The Top 70s Black Hairstyles Modernized For 2022
Hair made big waves in the 1970s and we aren't just talking about the curl pattern. The civil rights movement brought about many changes including the reformation of beauty standards. This shed light on hairstyling and newfound freedom to express authenticity and uniqueness. Icons like Pam Grier and Diana Ross gave fame to the royal Afro, Charlie’s Angels’ Farrah Fawcett blew us away with feather-like hair, Donna Summers reign with big bold curls, and Cher gave us inches. Many of these retro looks are back and here to stay, but we aren't suggesting you go get your mullet cut just yet! Choosing the right vintage style for you should include a little research about maintenance, hair type, and personal aesthetic. Plus, knowing what is trendy will be helpful when you decide it's time for a new look. Here are the timeless Top Hairstyles Inspired by the 1970s.
IN THIS ARTICLE
- PERMS |
- BRAIDS & CORNROWS|
- LONG HAIR
- CURTAIN BANGS
- SHORT HAIR
Zendaya wearing curly Shag for Variety mag
The shag is one of the most popular hairstyles of all 70s hairstyles. It’s the perfect mix of hippie and glam. Many stylists would agree that the shag works beautifully on all curl types from wavy and loose curls to tight coils. There are many ways to add versatility to this style using bangs and length. However, this is not a DIY haircut unless you are trained with the shears. We recommend achieving this look with the help of a professional hairstylist. A pro can help choose the cut that compliments your face and vibe. Maintaining this earthy look is easy because it's ready to go just use a styling cream to define your curls, and a gel to minimize shrinkage.
Tracee Ellis Ross rocking a blowout with red lips
Bring the drama with a blowout because we are blown away with these looks. The first 70s celebrity that comes to mind when thinking about the blowout is Farrah Fawcett. The “Farrah flip'' has gained popularity again with a trend that is going viral of people of all ethnicities trying the style. What is a blowout? Essentially, a blowout is a process of blow-drying the hair into a style using a variety of brushes and a hairdryer. There would usually be no curl irons or flat irons involved and you can still achieve different types of curls or subtle waves. The maintenance of disco hair is involved due to the reverting nature of afro hair textures, but there are ways to help your new do keep the shape. First, reduce exposure to water like rain, sweat, and the shower. Next, sleep with a satin pillowcase or bonnet. Finally, use a dry shampoo to reduce oil and keep hair fresh.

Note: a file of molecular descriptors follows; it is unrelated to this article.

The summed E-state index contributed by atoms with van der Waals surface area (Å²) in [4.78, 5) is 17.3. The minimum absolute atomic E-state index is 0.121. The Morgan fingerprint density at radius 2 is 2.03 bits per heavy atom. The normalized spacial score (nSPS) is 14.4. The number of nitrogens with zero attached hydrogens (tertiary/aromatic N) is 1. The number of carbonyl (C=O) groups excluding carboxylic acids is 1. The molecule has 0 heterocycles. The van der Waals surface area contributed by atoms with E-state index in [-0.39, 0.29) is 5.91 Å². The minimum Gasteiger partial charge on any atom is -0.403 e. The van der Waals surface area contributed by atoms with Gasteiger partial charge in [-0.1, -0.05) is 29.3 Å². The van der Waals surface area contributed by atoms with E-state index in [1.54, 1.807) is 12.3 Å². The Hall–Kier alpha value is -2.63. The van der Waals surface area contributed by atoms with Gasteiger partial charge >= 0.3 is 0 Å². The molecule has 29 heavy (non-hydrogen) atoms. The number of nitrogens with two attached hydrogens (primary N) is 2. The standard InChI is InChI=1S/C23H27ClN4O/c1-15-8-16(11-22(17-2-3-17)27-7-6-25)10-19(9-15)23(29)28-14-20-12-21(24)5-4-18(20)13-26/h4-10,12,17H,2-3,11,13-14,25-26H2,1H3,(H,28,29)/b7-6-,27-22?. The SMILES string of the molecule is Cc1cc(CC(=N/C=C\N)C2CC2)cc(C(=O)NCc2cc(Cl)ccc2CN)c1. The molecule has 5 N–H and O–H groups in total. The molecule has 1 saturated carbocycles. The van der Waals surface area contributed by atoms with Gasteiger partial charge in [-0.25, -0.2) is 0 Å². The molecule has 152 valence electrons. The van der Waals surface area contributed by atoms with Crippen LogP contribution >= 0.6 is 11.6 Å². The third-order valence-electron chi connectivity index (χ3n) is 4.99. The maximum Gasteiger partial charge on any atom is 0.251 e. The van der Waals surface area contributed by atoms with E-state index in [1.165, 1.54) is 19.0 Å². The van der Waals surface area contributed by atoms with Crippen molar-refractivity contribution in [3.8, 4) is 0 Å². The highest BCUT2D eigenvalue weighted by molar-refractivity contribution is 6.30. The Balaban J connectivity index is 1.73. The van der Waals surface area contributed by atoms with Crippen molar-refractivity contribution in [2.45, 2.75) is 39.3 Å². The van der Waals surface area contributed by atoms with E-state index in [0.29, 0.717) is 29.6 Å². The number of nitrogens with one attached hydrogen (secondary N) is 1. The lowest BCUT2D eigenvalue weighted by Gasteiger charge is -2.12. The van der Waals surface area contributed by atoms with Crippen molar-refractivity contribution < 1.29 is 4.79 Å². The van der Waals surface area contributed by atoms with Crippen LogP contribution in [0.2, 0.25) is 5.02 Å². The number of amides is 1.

Mariah Carey with beautiful Curl Perm
There are 2 different connotations to the word “perm”. In the black hair community, a perm or relaxer is the chemical process of permanently straightening hair. Another meaning, and for the context of this post, it’s a semipermanent chemical process of adding curls and volume to otherwise straight hair. There is so much to be said about the transformation of ideas and images of beauty during the 1970s. As afros and natural curls were embraced and became mainstream, so did the use of curl perms to achieve a similar look. Many celebrities like the glamorous Barbara Streisand and artist Bob Ross sported their permed tight curls inspired by the social revolution and the advocation for acceptance and peace. The process of achieving a perm takes time, so you should expect to spend at least 5 hours at the salon. However, this all depends on the length of your hair, the size of curls you desire, and the expertise of your stylist.
Braids & Cornrows
Saweetie showing off her Knotless Braids
Among the more natural styles, we have braids and cornrows. Braids and cornrows have been a constant style choice for centuries in the African American community. There is an array of lengths, designs, sizes, and hair accessories like beads and berets to add and show your style. Famous 1970s icons like Cicely Tyson and Linda Wells showed us how to rock braids and cornrows uniquely and are an inspiration for many to this day. Depending on how intricate the pattern is and whether or not you’ll have hair extensions you can expect to pay upwards of $200 for the style. To go for the 70s look try a longer braid style with a middle part. Using the proper hair care tools like a night scarf and oil sheen your style can last up to eight weeks. This saves so much time when preparing for your day.
Lisa Bonet and her lovely locks
Dreadlocks are the universal hairstyle for Rastafarians in Jamaica, but it wasn't until Bob Marley and Reggae music gained popularity in the 1970s that the style became mainstream across the world. Pop culture quickly accepted the Jamaican-born sensation, his cultural pride, and principles. Later, other stars like Whoopi Goldberg and Basquiat would further popularize the style too. Dreadlocks are the number 1 low maintenance style especially if you decide to freeform them. Freeforming locks require no retwisting because they form natural locks over time. Otherwise, you can start the locking phase by applying starter locks. Starter locks are created by sectioning 40 - 110 equal parts of hair and neatly coiling or twisting with a special hair gel. Usually, you only have to get a retwist every one or two months.